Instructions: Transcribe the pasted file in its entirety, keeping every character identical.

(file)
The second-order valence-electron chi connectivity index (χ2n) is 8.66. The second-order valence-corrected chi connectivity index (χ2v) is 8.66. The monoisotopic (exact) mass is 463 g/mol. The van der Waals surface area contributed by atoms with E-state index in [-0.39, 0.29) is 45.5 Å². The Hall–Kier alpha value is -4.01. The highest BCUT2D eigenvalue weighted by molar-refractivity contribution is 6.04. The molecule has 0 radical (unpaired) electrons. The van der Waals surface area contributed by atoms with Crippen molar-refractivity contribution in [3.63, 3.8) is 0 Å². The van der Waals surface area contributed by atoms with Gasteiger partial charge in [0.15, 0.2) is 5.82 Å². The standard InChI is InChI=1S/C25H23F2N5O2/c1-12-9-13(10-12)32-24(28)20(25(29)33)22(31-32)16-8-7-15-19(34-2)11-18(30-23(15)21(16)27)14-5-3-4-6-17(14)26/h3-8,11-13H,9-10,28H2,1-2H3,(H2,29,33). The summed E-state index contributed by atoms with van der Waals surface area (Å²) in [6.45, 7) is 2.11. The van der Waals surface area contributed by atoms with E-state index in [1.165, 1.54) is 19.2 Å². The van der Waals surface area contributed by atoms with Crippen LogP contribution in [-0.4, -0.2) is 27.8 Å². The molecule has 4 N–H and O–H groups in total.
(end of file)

The second-order valence-electron chi connectivity index (χ2n) is 8.66. The second-order valence-corrected chi connectivity index (χ2v) is 8.66. The monoisotopic (exact) mass is 463 g/mol. The van der Waals surface area contributed by atoms with E-state index in [-0.39, 0.29) is 45.5 Å². The Hall–Kier alpha value is -4.01. The highest BCUT2D eigenvalue weighted by molar-refractivity contribution is 6.04. The molecule has 0 radical (unpaired) electrons. The van der Waals surface area contributed by atoms with Crippen molar-refractivity contribution in [3.63, 3.8) is 0 Å². The van der Waals surface area contributed by atoms with Gasteiger partial charge in [0.15, 0.2) is 5.82 Å². The standard InChI is InChI=1S/C25H23F2N5O2/c1-12-9-13(10-12)32-24(28)20(25(29)33)22(31-32)16-8-7-15-19(34-2)11-18(30-23(15)21(16)27)14-5-3-4-6-17(14)26/h3-8,11-13H,9-10,28H2,1-2H3,(H2,29,33). The summed E-state index contributed by atoms with van der Waals surface area (Å²) in [6.45, 7) is 2.11. The van der Waals surface area contributed by atoms with E-state index in [1.165, 1.54) is 19.2 Å². The van der Waals surface area contributed by atoms with Crippen LogP contribution in [-0.4, -0.2) is 27.8 Å². The molecule has 4 N–H and O–H groups in total.